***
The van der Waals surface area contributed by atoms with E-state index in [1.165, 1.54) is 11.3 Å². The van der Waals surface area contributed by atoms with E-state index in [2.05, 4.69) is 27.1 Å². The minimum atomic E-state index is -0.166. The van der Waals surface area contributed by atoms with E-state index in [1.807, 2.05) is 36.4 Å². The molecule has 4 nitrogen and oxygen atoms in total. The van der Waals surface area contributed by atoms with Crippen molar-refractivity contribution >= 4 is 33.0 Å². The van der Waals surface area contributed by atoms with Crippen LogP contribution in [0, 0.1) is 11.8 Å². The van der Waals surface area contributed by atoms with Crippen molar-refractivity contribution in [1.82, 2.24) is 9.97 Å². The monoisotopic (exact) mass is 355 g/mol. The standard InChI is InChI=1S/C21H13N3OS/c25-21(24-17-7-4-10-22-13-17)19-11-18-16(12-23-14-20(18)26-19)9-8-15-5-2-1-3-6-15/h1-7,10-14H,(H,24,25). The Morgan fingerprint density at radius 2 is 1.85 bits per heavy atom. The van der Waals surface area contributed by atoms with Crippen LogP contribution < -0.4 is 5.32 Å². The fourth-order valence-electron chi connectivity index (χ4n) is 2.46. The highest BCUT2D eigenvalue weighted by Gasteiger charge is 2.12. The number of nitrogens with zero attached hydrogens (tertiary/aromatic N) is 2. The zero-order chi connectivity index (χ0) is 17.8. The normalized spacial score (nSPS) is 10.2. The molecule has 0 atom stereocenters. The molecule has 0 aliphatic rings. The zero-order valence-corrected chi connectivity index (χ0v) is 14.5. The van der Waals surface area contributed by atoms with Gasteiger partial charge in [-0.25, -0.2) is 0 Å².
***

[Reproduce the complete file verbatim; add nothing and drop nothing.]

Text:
The van der Waals surface area contributed by atoms with E-state index in [1.165, 1.54) is 11.3 Å². The van der Waals surface area contributed by atoms with E-state index in [2.05, 4.69) is 27.1 Å². The minimum atomic E-state index is -0.166. The van der Waals surface area contributed by atoms with E-state index in [1.807, 2.05) is 36.4 Å². The molecule has 4 nitrogen and oxygen atoms in total. The van der Waals surface area contributed by atoms with Crippen molar-refractivity contribution >= 4 is 33.0 Å². The van der Waals surface area contributed by atoms with Crippen LogP contribution in [0, 0.1) is 11.8 Å². The van der Waals surface area contributed by atoms with Crippen molar-refractivity contribution in [1.82, 2.24) is 9.97 Å². The monoisotopic (exact) mass is 355 g/mol. The standard InChI is InChI=1S/C21H13N3OS/c25-21(24-17-7-4-10-22-13-17)19-11-18-16(12-23-14-20(18)26-19)9-8-15-5-2-1-3-6-15/h1-7,10-14H,(H,24,25). The Morgan fingerprint density at radius 2 is 1.85 bits per heavy atom. The van der Waals surface area contributed by atoms with Crippen LogP contribution < -0.4 is 5.32 Å². The fourth-order valence-electron chi connectivity index (χ4n) is 2.46. The highest BCUT2D eigenvalue weighted by Gasteiger charge is 2.12. The number of nitrogens with zero attached hydrogens (tertiary/aromatic N) is 2. The zero-order chi connectivity index (χ0) is 17.8. The normalized spacial score (nSPS) is 10.2. The molecule has 0 atom stereocenters. The molecule has 0 aliphatic rings. The zero-order valence-corrected chi connectivity index (χ0v) is 14.5. The van der Waals surface area contributed by atoms with Gasteiger partial charge in [-0.25, -0.2) is 0 Å².